Per IRS Instruction 1040, page 80:
If a taxpayer died before filing a return for 2022, the taxpayer's spouse or personal representative may have to file and sign a return for that taxpayer. A personal representative can be an executor, administrator, or anyone who is in charge of the deceased taxpayer's property. If the deceased taxpayer didn't have to file a return but had tax withheld, a return must be filed to get a refund. The person who files the return must enter “Deceased,” the deceased taxpayer's name, and the date of death across the top of the return. If this information isn't provided, it may delay the processing of the return.
If your spouse died in 2022 and you didn't remarry in 2022, or if your spouse died in 2023 before filing a return for 2022, you can file a joint return. A joint return should show your spouse's 2022 income before death and your income for all of 2022. Enter “Filing as surviving spouse” in the area where you sign the return. If someone else is the personal representative, he or she must also sign.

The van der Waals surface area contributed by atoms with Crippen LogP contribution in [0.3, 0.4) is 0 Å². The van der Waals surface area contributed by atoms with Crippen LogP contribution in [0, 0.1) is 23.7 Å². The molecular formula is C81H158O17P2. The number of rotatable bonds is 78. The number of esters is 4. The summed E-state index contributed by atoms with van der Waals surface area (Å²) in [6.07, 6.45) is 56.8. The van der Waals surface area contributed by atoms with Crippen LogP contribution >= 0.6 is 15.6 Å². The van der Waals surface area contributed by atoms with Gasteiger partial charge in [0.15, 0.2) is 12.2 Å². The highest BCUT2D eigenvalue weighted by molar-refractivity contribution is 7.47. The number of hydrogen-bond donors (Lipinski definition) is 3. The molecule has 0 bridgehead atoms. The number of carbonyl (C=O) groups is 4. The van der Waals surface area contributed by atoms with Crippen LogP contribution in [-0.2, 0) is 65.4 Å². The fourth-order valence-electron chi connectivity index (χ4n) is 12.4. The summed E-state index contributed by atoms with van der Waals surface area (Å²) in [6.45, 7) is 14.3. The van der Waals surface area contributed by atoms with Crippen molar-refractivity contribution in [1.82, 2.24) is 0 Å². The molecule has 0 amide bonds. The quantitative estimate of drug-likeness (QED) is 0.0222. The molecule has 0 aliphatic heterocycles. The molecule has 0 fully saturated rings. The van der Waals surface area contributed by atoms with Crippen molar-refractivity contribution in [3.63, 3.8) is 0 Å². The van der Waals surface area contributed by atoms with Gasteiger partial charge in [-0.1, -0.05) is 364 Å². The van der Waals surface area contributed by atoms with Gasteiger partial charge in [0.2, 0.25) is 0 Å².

The surviving spouse or personal representative should promptly notify all payers of income, including financial institutions, of the taxpayer's death. This will ensure the proper reporting of income earned by the taxpayer's estate or heirs. A deceased taxpayer's social security number shouldn't be used for tax years after the year of death, except for estate tax return purposes.
If you are filing a joint return as a surviving spouse, you only need to file the tax return to claim the refund. If you are a court-appointed representative, file the return and include a copy of the certificate that shows your appointment. All other filers requesting the deceased taxpayer's refund must file the return and attach Form 1310.
To enter the date of death for the taxpayer or spouse in the TaxAct® program:
Note that any link in the information above is updated each year automatically and will take you to the most recent version of the webpage or document at the time it is accessed.